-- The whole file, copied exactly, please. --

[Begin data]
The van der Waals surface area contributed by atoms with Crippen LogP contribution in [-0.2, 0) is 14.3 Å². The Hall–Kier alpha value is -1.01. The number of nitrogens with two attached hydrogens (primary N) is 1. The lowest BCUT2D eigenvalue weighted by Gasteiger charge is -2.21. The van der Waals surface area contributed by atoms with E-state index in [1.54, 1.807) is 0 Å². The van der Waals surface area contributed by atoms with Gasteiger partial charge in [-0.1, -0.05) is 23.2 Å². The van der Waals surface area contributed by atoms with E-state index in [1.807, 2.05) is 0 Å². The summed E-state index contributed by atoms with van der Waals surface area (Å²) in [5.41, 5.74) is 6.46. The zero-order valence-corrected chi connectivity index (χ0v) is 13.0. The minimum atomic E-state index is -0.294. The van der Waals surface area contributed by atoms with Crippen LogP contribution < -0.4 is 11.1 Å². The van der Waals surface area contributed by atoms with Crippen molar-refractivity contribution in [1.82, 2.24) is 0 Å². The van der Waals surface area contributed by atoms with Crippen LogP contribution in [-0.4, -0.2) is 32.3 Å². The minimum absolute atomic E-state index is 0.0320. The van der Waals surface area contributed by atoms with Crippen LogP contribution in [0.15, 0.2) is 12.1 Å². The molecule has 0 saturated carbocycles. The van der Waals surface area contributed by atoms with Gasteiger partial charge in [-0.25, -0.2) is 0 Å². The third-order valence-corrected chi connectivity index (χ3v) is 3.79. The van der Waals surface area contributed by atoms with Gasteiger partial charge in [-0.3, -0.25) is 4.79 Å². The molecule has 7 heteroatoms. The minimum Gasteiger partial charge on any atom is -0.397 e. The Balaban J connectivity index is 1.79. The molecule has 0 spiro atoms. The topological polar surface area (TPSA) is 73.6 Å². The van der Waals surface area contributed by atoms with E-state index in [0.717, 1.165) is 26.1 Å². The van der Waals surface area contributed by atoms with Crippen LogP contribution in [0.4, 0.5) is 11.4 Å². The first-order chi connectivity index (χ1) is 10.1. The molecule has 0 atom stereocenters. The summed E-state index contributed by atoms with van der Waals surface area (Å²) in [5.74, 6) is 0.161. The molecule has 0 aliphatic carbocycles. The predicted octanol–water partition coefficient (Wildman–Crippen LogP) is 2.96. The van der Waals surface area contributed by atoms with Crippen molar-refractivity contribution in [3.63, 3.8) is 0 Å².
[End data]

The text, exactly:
The van der Waals surface area contributed by atoms with Crippen LogP contribution in [-0.2, 0) is 14.3 Å². The Hall–Kier alpha value is -1.01. The number of nitrogens with two attached hydrogens (primary N) is 1. The lowest BCUT2D eigenvalue weighted by Gasteiger charge is -2.21. The van der Waals surface area contributed by atoms with E-state index in [1.54, 1.807) is 0 Å². The van der Waals surface area contributed by atoms with Gasteiger partial charge in [-0.1, -0.05) is 23.2 Å². The van der Waals surface area contributed by atoms with E-state index in [1.807, 2.05) is 0 Å². The summed E-state index contributed by atoms with van der Waals surface area (Å²) in [5.41, 5.74) is 6.46. The zero-order valence-corrected chi connectivity index (χ0v) is 13.0. The minimum atomic E-state index is -0.294. The van der Waals surface area contributed by atoms with Crippen LogP contribution < -0.4 is 11.1 Å². The van der Waals surface area contributed by atoms with Crippen molar-refractivity contribution in [1.82, 2.24) is 0 Å². The van der Waals surface area contributed by atoms with Crippen LogP contribution in [-0.4, -0.2) is 32.3 Å². The minimum absolute atomic E-state index is 0.0320. The van der Waals surface area contributed by atoms with Crippen LogP contribution in [0.15, 0.2) is 12.1 Å². The molecule has 0 saturated carbocycles. The van der Waals surface area contributed by atoms with Gasteiger partial charge in [-0.25, -0.2) is 0 Å². The third-order valence-corrected chi connectivity index (χ3v) is 3.79. The van der Waals surface area contributed by atoms with Gasteiger partial charge in [-0.3, -0.25) is 4.79 Å². The molecule has 7 heteroatoms. The minimum Gasteiger partial charge on any atom is -0.397 e. The Balaban J connectivity index is 1.79. The molecule has 0 spiro atoms. The topological polar surface area (TPSA) is 73.6 Å². The van der Waals surface area contributed by atoms with E-state index in [0.717, 1.165) is 26.1 Å². The van der Waals surface area contributed by atoms with Crippen LogP contribution in [0.4, 0.5) is 11.4 Å². The first-order chi connectivity index (χ1) is 10.1. The molecule has 0 atom stereocenters. The summed E-state index contributed by atoms with van der Waals surface area (Å²) in [5.74, 6) is 0.161. The molecule has 0 aliphatic carbocycles. The predicted octanol–water partition coefficient (Wildman–Crippen LogP) is 2.96. The van der Waals surface area contributed by atoms with Crippen molar-refractivity contribution in [3.63, 3.8) is 0 Å².